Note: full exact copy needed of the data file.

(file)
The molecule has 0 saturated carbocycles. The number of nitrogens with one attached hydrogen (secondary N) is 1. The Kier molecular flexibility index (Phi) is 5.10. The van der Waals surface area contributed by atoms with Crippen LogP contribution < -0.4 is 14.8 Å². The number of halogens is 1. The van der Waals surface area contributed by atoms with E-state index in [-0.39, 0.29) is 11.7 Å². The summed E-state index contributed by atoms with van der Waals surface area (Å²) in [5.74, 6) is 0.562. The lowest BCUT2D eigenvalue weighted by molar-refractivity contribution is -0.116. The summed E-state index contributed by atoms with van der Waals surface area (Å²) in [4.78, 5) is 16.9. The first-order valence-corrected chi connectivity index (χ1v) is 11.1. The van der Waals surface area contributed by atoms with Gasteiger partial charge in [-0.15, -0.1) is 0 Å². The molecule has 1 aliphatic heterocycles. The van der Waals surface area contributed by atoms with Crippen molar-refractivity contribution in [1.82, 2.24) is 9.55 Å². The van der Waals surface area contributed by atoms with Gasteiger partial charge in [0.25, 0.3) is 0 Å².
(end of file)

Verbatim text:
The molecule has 0 saturated carbocycles. The number of nitrogens with one attached hydrogen (secondary N) is 1. The Kier molecular flexibility index (Phi) is 5.10. The van der Waals surface area contributed by atoms with Crippen LogP contribution < -0.4 is 14.8 Å². The number of halogens is 1. The van der Waals surface area contributed by atoms with E-state index in [-0.39, 0.29) is 11.7 Å². The summed E-state index contributed by atoms with van der Waals surface area (Å²) in [5.74, 6) is 0.562. The lowest BCUT2D eigenvalue weighted by molar-refractivity contribution is -0.116. The summed E-state index contributed by atoms with van der Waals surface area (Å²) in [4.78, 5) is 16.9. The first-order valence-corrected chi connectivity index (χ1v) is 11.1. The van der Waals surface area contributed by atoms with Gasteiger partial charge in [-0.15, -0.1) is 0 Å². The molecule has 1 aliphatic heterocycles. The van der Waals surface area contributed by atoms with Crippen molar-refractivity contribution in [1.82, 2.24) is 9.55 Å². The van der Waals surface area contributed by atoms with Gasteiger partial charge in [0.25, 0.3) is 0 Å².